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Monday, 7 February 2022



Nick Ryan’s sixth book in his World War III techno-thriller series is gripping stuff. Where the earlier books relate to combat in Europe, this one concerns submarine warfare in the Pacific against China.

Commander Chris Coe is an old-school submariner and is abrasive with regard to his XO, Richard Wickham, so we have two types of conflict – personal and military.

The nuclear boat Oklahoma City is tasked with searching for a Chinese convoy and destroying it. The technical details seem authentic: the tension is raised as the vessels employ counter-measures, guile and gutsy experience.

Interestingly, Ryan’s website gives a blow-by-blow account of WWIII – without recourse to nuclear weapons! He must have been prescient, anticipating the January 2022 announcement from the five powers that they would not resort to nuclear weapons in any conflict!

The website is – and it makes fascinating reading. Gradually, he appears to be writing thrillers of similar length based on this timeline.

Let’s hope it all stays as fiction.

Editorial comment

Nothing that follows spoiled my enjoyment and appreciation of the book. However:

I bought the paperback so my comments relate to that; some of the comments won’t apply to the e-book version.

The cover is excellent. However, there’s no text on the spine. This mitigates buying/collecting any others in the series as they'll all be 'anonymous' on my bookshelves!

As this was published on Amazon, I must assume Mr Ryan is using Kindle Direct. Any book published in this system can have spine text if the page-count is in excess of 130. This book has 185 pages; so no excuse.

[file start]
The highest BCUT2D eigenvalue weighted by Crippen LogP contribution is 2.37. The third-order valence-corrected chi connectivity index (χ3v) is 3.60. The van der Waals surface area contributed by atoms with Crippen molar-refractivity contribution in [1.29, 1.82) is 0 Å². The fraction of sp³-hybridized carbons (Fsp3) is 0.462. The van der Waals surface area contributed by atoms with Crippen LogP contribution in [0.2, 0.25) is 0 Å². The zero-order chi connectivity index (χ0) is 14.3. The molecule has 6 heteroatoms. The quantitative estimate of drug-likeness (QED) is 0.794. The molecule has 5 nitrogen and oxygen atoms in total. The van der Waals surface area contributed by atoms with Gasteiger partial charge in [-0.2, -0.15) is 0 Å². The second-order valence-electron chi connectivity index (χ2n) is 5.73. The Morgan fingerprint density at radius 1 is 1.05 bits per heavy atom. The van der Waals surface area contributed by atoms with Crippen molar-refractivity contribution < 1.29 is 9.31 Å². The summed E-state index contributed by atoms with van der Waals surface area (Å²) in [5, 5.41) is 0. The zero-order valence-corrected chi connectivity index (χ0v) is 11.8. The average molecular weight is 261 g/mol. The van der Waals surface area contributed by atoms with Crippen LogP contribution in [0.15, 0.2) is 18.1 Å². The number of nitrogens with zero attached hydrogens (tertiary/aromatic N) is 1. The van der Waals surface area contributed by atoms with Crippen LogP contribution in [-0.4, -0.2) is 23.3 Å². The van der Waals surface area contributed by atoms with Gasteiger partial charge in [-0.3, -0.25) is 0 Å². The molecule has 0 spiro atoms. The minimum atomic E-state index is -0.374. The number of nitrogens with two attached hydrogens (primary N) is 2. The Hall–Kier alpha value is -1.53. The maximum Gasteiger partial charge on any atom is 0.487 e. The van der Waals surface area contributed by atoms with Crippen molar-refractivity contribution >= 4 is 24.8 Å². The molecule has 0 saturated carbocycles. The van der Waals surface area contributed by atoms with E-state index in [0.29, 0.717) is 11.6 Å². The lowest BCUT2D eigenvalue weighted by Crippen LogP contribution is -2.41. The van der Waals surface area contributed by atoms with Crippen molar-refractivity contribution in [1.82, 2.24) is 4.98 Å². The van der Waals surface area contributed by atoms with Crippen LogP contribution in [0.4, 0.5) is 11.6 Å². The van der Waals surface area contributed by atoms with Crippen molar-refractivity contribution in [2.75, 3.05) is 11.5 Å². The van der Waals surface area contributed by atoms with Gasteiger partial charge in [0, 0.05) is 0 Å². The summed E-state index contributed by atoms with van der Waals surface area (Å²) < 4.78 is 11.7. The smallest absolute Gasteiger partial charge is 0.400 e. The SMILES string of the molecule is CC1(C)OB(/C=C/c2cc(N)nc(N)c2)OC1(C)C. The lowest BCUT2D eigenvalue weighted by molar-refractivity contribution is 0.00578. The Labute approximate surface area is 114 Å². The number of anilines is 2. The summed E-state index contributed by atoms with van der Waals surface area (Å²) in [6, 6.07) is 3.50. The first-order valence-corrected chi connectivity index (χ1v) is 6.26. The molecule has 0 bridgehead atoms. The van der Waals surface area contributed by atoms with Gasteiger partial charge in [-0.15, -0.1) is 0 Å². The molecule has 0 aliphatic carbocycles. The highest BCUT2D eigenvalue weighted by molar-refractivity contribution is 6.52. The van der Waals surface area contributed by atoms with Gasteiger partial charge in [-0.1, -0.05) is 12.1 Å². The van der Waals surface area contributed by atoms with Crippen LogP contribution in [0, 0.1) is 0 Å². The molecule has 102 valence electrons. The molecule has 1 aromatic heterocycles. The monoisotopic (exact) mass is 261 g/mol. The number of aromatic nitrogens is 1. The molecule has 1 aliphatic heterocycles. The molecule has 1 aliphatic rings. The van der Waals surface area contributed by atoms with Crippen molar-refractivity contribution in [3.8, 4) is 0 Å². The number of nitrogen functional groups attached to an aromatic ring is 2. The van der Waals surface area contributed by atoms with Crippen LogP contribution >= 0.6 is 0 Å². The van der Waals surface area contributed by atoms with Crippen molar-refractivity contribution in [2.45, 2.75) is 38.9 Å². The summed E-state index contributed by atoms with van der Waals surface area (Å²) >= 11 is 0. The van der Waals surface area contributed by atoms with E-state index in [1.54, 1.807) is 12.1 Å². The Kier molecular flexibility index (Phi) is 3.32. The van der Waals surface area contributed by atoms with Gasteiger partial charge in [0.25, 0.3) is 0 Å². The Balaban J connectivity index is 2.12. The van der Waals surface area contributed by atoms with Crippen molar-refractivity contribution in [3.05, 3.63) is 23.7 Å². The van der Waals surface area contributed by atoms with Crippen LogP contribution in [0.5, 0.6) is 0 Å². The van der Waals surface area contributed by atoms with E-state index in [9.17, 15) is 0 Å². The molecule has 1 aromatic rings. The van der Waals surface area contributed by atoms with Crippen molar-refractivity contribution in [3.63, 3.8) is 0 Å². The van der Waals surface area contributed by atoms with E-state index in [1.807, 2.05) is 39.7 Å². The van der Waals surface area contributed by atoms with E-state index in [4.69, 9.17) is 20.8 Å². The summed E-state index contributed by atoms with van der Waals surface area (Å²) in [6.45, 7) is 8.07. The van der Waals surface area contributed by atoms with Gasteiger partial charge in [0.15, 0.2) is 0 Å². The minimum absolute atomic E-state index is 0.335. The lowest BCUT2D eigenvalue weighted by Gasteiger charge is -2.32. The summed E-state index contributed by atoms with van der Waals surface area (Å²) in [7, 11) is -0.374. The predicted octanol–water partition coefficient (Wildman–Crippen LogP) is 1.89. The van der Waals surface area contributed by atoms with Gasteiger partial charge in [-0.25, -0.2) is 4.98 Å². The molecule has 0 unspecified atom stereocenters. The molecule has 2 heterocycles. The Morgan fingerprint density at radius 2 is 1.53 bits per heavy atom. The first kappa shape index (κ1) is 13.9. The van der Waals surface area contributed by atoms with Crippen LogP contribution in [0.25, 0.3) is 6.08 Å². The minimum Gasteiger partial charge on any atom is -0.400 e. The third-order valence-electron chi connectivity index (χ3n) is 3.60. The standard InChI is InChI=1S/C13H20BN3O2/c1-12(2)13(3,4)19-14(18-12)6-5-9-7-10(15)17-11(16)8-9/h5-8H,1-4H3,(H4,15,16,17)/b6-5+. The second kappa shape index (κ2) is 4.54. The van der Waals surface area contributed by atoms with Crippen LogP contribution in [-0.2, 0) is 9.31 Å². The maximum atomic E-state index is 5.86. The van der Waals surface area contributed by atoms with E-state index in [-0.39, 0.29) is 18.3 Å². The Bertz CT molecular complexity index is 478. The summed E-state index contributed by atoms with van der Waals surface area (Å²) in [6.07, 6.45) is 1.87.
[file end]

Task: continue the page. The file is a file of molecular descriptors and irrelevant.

There are no page numbers! (I agree, this doesn’t matter for an e-book). The new KDP process requires creating an e-book first. But the text that is loaded can contain headers and footers, including page numbers; the second process is converting to a paperback where these features will show in the paperback. [Check out my book Mission: Khyber, a psychic spy novel in paperback and e-book, which shows how it can be done.]

Chapter headings are cramped and amateurish.

Typos listed below aren’t traceable by page number – see above!

‘dressed in hiv-viz colored vests’ should be ‘hi-viz’.

It may be different in the US Navy, but certainly in the Royal Navy, when referring to the 24-hour clock, only the number is used: 2300 – not ‘2300 hours’. The British army and air force use the suffix ‘hours’ however.

‘loosen the reigns’ – should be ‘reins’ [occurs more than once, I think]

‘computer-like monitor’ – surely it should simply be ‘monitor’?

‘carried a compliment of largely outdated torpedoes’ – should be ‘complement’ [this occurs twice]

‘sober expressions on his officer’s faces’ – this should be ‘expressions on his officers’ faces’ – there’s more than one officer so the apostrophe follows the ‘es’.

‘men poured over the imagery’ – should be ‘pored’.

‘Code strode into the wardroom’ – should be ‘Coe’.

‘tone was edge with frantic desperation’ – should be ‘edged’.

‘taut and nerve-wracking minutes’ – should be ‘nerve-racking’ (as if the nerves are on a rack; wrack is seaweed)


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